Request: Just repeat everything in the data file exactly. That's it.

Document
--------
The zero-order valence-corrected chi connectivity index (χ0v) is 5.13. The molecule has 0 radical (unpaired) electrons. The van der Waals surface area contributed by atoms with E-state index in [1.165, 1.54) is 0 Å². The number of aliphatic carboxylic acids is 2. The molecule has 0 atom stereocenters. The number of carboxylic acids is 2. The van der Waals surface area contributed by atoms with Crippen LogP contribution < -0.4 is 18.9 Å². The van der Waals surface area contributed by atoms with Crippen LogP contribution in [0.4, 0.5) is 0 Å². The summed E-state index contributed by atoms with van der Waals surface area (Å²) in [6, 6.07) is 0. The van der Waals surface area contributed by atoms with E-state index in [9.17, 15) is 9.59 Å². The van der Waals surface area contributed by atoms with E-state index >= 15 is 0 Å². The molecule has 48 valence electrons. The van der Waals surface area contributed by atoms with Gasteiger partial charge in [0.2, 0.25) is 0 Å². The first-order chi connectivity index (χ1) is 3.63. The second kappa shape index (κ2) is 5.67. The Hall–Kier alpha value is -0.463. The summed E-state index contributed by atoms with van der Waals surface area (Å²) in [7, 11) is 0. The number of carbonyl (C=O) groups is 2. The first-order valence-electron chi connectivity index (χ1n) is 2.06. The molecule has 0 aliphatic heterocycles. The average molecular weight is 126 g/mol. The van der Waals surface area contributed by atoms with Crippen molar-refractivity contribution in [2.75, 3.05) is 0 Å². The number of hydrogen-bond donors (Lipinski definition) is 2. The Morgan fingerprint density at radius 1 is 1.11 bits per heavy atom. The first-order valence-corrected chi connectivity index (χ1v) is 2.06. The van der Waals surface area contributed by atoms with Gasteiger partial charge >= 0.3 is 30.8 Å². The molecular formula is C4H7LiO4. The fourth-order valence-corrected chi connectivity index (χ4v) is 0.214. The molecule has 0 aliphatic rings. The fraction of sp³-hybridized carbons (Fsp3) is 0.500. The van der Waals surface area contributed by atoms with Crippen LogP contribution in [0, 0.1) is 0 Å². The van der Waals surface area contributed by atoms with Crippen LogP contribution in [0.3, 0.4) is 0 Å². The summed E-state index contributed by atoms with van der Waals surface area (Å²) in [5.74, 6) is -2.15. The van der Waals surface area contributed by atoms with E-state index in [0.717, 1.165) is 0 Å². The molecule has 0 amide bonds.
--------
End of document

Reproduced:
The zero-order valence-corrected chi connectivity index (χ0v) is 5.13. The molecule has 0 radical (unpaired) electrons. The van der Waals surface area contributed by atoms with E-state index in [1.165, 1.54) is 0 Å². The number of aliphatic carboxylic acids is 2. The molecule has 0 atom stereocenters. The number of carboxylic acids is 2. The van der Waals surface area contributed by atoms with Crippen LogP contribution < -0.4 is 18.9 Å². The van der Waals surface area contributed by atoms with Crippen LogP contribution in [0.4, 0.5) is 0 Å². The summed E-state index contributed by atoms with van der Waals surface area (Å²) in [6, 6.07) is 0. The van der Waals surface area contributed by atoms with E-state index in [9.17, 15) is 9.59 Å². The van der Waals surface area contributed by atoms with E-state index >= 15 is 0 Å². The molecule has 48 valence electrons. The van der Waals surface area contributed by atoms with Gasteiger partial charge in [0.2, 0.25) is 0 Å². The first-order chi connectivity index (χ1) is 3.63. The second kappa shape index (κ2) is 5.67. The Hall–Kier alpha value is -0.463. The summed E-state index contributed by atoms with van der Waals surface area (Å²) in [7, 11) is 0. The number of carbonyl (C=O) groups is 2. The first-order valence-electron chi connectivity index (χ1n) is 2.06. The molecule has 0 aliphatic heterocycles. The average molecular weight is 126 g/mol. The van der Waals surface area contributed by atoms with Crippen molar-refractivity contribution in [2.75, 3.05) is 0 Å². The number of hydrogen-bond donors (Lipinski definition) is 2. The Morgan fingerprint density at radius 1 is 1.11 bits per heavy atom. The first-order valence-corrected chi connectivity index (χ1v) is 2.06. The van der Waals surface area contributed by atoms with Gasteiger partial charge >= 0.3 is 30.8 Å². The molecular formula is C4H7LiO4. The fourth-order valence-corrected chi connectivity index (χ4v) is 0.214. The molecule has 0 aliphatic rings. The fraction of sp³-hybridized carbons (Fsp3) is 0.500. The van der Waals surface area contributed by atoms with Crippen LogP contribution in [0, 0.1) is 0 Å². The van der Waals surface area contributed by atoms with Crippen LogP contribution in [0.3, 0.4) is 0 Å². The summed E-state index contributed by atoms with van der Waals surface area (Å²) in [5.74, 6) is -2.15. The van der Waals surface area contributed by atoms with E-state index in [0.717, 1.165) is 0 Å². The molecule has 0 amide bonds.